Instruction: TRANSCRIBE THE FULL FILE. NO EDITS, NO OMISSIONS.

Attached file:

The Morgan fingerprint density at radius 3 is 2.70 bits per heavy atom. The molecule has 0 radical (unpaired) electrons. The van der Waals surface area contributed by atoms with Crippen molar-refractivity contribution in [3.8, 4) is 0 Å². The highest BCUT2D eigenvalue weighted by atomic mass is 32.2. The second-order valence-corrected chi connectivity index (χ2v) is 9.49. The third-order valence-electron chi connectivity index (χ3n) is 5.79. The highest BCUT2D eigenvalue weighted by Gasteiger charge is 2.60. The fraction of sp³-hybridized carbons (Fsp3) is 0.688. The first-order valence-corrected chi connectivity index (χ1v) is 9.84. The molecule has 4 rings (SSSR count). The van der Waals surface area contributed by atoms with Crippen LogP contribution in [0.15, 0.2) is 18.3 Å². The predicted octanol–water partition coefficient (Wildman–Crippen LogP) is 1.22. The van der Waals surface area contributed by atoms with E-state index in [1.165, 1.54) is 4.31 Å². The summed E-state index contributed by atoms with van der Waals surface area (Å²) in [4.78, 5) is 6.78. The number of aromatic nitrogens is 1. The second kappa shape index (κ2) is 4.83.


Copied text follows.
The Morgan fingerprint density at radius 3 is 2.70 bits per heavy atom. The molecule has 0 radical (unpaired) electrons. The van der Waals surface area contributed by atoms with Crippen molar-refractivity contribution in [3.8, 4) is 0 Å². The highest BCUT2D eigenvalue weighted by atomic mass is 32.2. The second-order valence-corrected chi connectivity index (χ2v) is 9.49. The third-order valence-electron chi connectivity index (χ3n) is 5.79. The highest BCUT2D eigenvalue weighted by Gasteiger charge is 2.60. The fraction of sp³-hybridized carbons (Fsp3) is 0.688. The first-order valence-corrected chi connectivity index (χ1v) is 9.84. The molecule has 4 rings (SSSR count). The van der Waals surface area contributed by atoms with Crippen LogP contribution in [0.15, 0.2) is 18.3 Å². The predicted octanol–water partition coefficient (Wildman–Crippen LogP) is 1.22. The van der Waals surface area contributed by atoms with E-state index in [1.165, 1.54) is 4.31 Å². The summed E-state index contributed by atoms with van der Waals surface area (Å²) in [4.78, 5) is 6.78. The number of aromatic nitrogens is 1. The second kappa shape index (κ2) is 4.83.